Federal trademark registration is not permitted for unlawful uses. The federal Controlled Substances Act prohibits making, distributing or possessing controlled substances, including marijuana, and the sale or use of drug paraphernalia. Thus, marijuana-infused food and beverages, oils, creams and smoking implements do not qualify for registration. Further, enforcements based on unlawful use in connection with federal registrations are not enforceable, according to a Ninth Circuit federal case in 2007 brought by CreAgri, Inc.

One option marijuana businesses have is seeking registration for a non-regulated use. While federal registration is not available for goods and services that are illegal, federal registration is still an option for goods or services capable of use outside the drug context. Registrations have been granted, for example, for dissemination of marijuana-related information, promotional items and food and beverages which do not contain a controlled substance.

This will not go as far as these businesses prefer, of course. However, registered protection for food items like non-cannabis brownies under the mark “DreamSweets” might give some protection against a competitor selling “DreamSweets” or even “DreamTreats” brownies containing marijuana.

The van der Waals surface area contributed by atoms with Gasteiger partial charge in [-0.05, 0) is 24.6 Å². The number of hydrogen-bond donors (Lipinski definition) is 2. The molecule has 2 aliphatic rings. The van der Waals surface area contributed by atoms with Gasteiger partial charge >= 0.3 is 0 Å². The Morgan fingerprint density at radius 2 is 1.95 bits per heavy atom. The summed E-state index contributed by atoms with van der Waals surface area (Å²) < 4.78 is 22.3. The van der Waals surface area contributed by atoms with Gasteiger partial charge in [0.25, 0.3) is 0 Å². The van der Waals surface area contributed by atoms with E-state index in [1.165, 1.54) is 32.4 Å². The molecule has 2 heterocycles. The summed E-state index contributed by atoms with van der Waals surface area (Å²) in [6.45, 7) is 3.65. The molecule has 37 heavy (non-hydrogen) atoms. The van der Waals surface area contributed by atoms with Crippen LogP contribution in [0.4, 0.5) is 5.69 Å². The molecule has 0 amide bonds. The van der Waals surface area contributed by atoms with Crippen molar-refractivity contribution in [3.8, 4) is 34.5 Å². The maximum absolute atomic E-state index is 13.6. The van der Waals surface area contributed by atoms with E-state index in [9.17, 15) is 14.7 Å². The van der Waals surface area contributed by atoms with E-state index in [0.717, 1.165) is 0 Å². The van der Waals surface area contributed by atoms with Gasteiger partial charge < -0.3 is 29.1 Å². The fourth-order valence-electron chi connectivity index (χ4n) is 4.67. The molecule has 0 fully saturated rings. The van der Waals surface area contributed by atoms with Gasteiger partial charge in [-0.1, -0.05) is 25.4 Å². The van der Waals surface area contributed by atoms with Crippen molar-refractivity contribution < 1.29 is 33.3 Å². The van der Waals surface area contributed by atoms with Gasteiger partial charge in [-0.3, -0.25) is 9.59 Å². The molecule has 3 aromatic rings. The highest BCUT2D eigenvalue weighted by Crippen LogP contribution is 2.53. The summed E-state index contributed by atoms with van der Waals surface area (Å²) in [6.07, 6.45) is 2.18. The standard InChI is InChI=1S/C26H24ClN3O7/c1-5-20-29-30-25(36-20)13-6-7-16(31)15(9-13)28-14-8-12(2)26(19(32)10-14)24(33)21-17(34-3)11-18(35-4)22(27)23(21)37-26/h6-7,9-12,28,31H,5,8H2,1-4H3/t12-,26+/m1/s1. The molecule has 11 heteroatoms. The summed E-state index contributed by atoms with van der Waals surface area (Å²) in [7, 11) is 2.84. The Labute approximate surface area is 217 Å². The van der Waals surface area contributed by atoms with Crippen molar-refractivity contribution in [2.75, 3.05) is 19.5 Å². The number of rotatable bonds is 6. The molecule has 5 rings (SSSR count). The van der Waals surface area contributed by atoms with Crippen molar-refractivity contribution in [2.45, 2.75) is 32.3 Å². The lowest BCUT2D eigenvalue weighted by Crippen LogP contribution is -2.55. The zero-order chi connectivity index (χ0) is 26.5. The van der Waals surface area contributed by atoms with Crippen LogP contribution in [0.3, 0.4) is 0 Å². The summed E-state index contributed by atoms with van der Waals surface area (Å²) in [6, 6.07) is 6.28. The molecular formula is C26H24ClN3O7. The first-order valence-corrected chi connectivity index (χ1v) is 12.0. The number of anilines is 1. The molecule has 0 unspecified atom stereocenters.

Alternatives to federal registration

Consider two hypothetical producers of recreational marijuana. One is based in Colorado and begins selling under the Canna Bong brand in 2015. The other is based in Washington and markets CannaBhang edible products in 2016. What can possibly go wrong?

– State Trademark Registration: Aside from federal registration, one option both companies have is to seek state trademark registration. One could simply seek registration of the mark in each particular state in which legalization has occurred. This would be an unusual strategy in any other industry, where a single, federal registration would replace dozens of state registrations. While most businesses need not resort to state registrations, some marijuana-oriented companies may need to consider it.